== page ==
On June 15, the Supreme Court decided Nijhawan v. Holder, No. 08-495.
An alien who is convicted of an "aggravated felony" after entering the United States may be deported. An "aggravated felony" includes "an offense that . . . involves fraud or deceit in which the loss to the . . . victims exceeds $10,000." Nijhawan was convicted of conspiracy to commit mail fraud, wire fraud, bank fraud and money laundering, but the jury made no finding as to the amount of the loss caused by his actions because the amount was not an element of any of the offenses. During the sentencing phase of his trial, however, he stipulated that the loss exceeded $100 million, and he was sentenced to imprisonment and restitution of $683 million. The government later sought to deport him, and the immigration judge, the Board of Immigration Appeals and the U.S. Court of Appeals for the Third Circuit all agreed that the conviction involved an "aggravated felony."
The Supreme Court affirmed unanimously. It rejected Nijhawan's argument, based on prior cases interpreting the Armed Career Criminal Act, that the definition of "aggravated felony" refers to a specific category of crime in which the amount of loss was a necessary element of the offense. Rather, the Court held, the statutory language here refers to the specific circumstances of the offense that the defendant committed. The aggravated felony statute includes a number of provisions that would make no sense if they were interpreted as limited to a category of offenses, because there are no offenses whose elements are defined by those categories. The language of the $10,000 threshold here is structurally similar to those other provisions. Moreover, interpreting the statute as applying only when the amount of the loss was an element of the offense would leave the provision with little, if any, meaningful application, because only a handful of federal and state fraud and deceit statutes, most of which either are very specialized in their scope or impose a monetary threshold significantly higher than $10,000, would be encompassed.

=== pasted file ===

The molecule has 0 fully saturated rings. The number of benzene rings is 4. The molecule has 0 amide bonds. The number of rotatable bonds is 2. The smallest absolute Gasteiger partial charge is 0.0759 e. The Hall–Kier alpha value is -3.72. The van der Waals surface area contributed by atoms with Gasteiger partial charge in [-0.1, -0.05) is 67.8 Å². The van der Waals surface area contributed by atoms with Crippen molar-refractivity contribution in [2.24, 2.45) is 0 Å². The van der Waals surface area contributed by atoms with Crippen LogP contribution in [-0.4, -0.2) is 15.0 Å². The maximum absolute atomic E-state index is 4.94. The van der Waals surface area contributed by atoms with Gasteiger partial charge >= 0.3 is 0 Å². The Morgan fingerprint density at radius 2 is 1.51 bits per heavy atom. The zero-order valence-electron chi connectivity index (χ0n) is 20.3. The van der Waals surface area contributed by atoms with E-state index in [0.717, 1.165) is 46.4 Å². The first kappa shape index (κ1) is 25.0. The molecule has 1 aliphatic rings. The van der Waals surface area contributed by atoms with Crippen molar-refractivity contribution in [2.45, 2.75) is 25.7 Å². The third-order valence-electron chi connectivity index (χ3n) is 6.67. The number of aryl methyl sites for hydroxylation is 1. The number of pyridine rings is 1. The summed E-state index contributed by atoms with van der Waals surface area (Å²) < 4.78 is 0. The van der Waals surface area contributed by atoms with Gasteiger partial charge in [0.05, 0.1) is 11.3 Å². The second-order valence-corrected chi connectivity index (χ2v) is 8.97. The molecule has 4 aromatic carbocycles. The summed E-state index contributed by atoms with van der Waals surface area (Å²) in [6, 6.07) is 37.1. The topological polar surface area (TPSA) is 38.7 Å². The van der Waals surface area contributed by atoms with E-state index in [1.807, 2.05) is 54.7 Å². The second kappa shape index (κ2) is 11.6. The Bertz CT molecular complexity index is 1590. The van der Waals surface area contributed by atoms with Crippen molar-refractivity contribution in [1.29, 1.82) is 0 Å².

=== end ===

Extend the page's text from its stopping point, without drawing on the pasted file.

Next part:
The Court noted that, even under the circumstance-based interpretation of the statute that it adopted, a potential deportee has an opportunity, at least at the immigration hearing, and potentially in the sentencing phase of the original trial as well, to dispute whether the circumstances of his or her case qualify as an aggravated felony. There was nothing fundamentally unfair about the immigration judge's reliance on sentencing-related material, rather than just the elements of the charging document or the jury's findings, in finding that the circumstances here permitted Nijhawan's deportation.
Justice Breyer delivered the opinion of the unanimous Court.